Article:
Monday, July 28, 2003

how to write good

If an Old House Could Talk, What Tales It Would Tell:
THE FLOOR:Do you remember the time the middle-aged lady who always wore the stilletto heels tripped over an extension cord while running to answer the phone and spilled the Ovaltine all over me and they spent the next 20 minutes mopping it up?

From How to write good (via Particles- one liners from Making Light)

'I have always instinctively felt if one wants to dramatise history and historical figures like George V and Mary, Lloyd George and Asquith, it is best to do it through a half open door as they might appear to a child. For if we were to achieve that perennial fantasy of time travel and propel ourselves backwards into any time but our own, we would almost certainly find ourselves staring at it with the same mixture of cool detachment and deep curiosity that children naturally possess" - Stephen Poliakoff
Creating The Lost Prince (which concluded on ABC TV last night)

The writer's block (via Jerz's Literacy weblog)

Comments: how to write good

I watched the second part this morning and thoroughly enjoyed it.
Whilst initially thinking that Hollander & Richardson were going to be painted as hard-hearted meanies, by the conclusion the show was well balanced out.
I thought Poliakoff neatly put across the notion that whilst Johnny was put out of the way the parents did it in light of attendant complications rather than any personal animosity to/embarrassment about the kid. To me this was always going to be the major challenge to any scriptwriter who may have been tempted to couch the show in terms of modern sensibilities. And therefore attribute blame or inject implicit criticism.
The last half hour was particularly moving without being maudlin.

As to the historical veracity, I couldn't attest one way or the other.

And I didn't refer to Richardson as "Queenie" even once.
Posted by Tony.T at July 28, 2003 04:45 PM

From what I read on this BBC site, it seems that not many people would be able to attest to the historical veracity, it was such a historical footnote. Perhaps this made it easier for Poliakoff to adapt - not being beholden to the dreaded scholarly cabal ready for nit-picking.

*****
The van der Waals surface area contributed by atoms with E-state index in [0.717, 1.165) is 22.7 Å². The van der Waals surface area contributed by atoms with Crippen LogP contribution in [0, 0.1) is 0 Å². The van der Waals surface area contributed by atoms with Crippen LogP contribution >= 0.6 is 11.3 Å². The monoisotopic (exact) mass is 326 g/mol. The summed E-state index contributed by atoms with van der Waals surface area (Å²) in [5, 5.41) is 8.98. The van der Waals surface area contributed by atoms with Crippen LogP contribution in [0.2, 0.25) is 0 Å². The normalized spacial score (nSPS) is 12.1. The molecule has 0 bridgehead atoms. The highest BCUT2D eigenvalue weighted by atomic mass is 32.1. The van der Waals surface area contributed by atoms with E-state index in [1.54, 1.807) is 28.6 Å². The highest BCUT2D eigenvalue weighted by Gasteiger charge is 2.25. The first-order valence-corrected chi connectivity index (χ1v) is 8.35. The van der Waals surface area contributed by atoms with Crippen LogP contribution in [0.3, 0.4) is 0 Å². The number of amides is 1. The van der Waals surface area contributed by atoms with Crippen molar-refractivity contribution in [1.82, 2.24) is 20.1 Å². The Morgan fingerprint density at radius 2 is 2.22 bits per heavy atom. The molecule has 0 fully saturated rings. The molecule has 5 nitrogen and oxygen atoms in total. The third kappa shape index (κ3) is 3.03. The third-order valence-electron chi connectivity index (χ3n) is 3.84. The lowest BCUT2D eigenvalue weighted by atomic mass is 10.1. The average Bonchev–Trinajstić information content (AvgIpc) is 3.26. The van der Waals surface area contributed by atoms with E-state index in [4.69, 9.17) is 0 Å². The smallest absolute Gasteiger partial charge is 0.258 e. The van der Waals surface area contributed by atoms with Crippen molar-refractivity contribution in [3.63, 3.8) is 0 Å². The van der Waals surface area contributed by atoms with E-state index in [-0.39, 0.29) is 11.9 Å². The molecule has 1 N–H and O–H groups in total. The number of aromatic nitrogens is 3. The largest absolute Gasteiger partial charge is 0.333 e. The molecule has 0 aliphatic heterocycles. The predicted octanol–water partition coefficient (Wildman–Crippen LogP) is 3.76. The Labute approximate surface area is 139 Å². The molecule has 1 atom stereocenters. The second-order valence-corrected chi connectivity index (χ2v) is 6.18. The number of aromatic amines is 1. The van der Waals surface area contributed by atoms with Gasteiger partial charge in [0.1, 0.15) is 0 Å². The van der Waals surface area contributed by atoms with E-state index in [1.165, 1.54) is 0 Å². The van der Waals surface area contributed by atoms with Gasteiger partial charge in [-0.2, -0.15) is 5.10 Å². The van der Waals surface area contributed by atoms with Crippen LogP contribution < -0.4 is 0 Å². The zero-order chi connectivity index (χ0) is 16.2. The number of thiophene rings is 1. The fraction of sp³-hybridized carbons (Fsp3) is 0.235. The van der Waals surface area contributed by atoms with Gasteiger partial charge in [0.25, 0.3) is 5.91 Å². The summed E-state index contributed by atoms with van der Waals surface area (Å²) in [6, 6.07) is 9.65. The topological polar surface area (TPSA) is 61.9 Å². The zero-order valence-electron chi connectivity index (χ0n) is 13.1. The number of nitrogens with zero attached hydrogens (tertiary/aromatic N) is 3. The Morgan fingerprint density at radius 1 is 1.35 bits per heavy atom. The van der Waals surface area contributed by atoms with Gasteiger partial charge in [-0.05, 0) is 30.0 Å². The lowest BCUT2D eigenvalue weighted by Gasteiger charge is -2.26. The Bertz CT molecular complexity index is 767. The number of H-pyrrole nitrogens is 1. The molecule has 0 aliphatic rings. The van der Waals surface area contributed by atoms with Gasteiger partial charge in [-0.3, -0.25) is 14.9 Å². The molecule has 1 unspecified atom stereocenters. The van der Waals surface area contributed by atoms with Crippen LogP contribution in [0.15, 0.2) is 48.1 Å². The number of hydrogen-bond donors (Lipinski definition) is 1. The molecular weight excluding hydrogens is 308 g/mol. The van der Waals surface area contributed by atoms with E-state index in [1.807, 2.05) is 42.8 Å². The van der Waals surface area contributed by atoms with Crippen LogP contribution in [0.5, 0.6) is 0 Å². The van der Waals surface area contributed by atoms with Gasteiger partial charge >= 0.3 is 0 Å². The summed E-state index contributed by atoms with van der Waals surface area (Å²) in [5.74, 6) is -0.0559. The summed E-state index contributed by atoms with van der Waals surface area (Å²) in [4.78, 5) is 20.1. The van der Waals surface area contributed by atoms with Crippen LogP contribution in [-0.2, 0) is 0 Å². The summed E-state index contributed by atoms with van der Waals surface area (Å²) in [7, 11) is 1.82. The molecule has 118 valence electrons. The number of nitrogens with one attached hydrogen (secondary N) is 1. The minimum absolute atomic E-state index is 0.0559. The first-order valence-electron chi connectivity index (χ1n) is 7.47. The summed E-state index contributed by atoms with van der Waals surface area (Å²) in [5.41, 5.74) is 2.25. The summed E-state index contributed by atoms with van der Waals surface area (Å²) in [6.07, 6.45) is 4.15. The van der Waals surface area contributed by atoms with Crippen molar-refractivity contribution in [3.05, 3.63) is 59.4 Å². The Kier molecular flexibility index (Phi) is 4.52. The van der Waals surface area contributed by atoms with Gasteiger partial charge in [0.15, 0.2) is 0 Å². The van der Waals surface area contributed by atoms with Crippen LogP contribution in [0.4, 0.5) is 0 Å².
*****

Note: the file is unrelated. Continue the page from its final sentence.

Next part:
I agree Tony - I thought it was great, and I enjoyed it more than his other work - if such comparisons are useful. I think it was more contained - possibly by the discipline of history and a real story. There were many striking moments of theatricality that really worked on film, in the way that Dennis Potter sometimes does. But this style was well balanced with the narrative drive and condensed characterisation.
Posted by boynton at July 28, 2003 05:20 PM

Well said Boynty. And contained. Good shot selection. Written like a true, umm, err, person who knows things about theatre and stories and stuff.

PS: As a person of letters (and punctuation thingos), what's the go with "A History" versus "An History"?
Posted by Tony.T at July 28, 2003 05:35 PM

Yeah I saw that lapse just then, Tony. It should be an "an" - speaking as an historian ( well, that's poetically speaking)
Your having spotted it means I'll have to let it lie.
Just as my - freewheeling - punctuation so often lies for me...
(Note the title of the post...)
Posted by boynton at July 28, 2003 05:45 PM

It was really interesting to see the changes wrought by WWI from Mary's perspective - most often look at it (from a literary perspective, anyway) as a period of progress, heralding the burgeoning of the Modern. But from Mary's perspective, a whole world, a whole way of life, indeed, the whole way the world was ordered, was wiped out, just like that. I thought the killing of the Tsar's family was used really cleverly - it was horrific & chilling, but also a good way of representing the end of that particular world (& not just in Russia).
Posted by wen at July 29, 2003 03:36 PM

I agree - and Miranda Richardson was able to convey so well the inherent contradictions of her character in a time of major upheaval. What I really like about Poliakoff's slow storytelling style is the space given to the actors to reveal such nuances - and in turn, the time given to the audience to gaze.
I agree, the killing of the Romanovs as stark as it was, (I couldn't watch actually) just managed to avoid being heavy-handed - because of the precise symbolic foreshadowing.
Posted by boynton at July 29, 2003 04:01 PM

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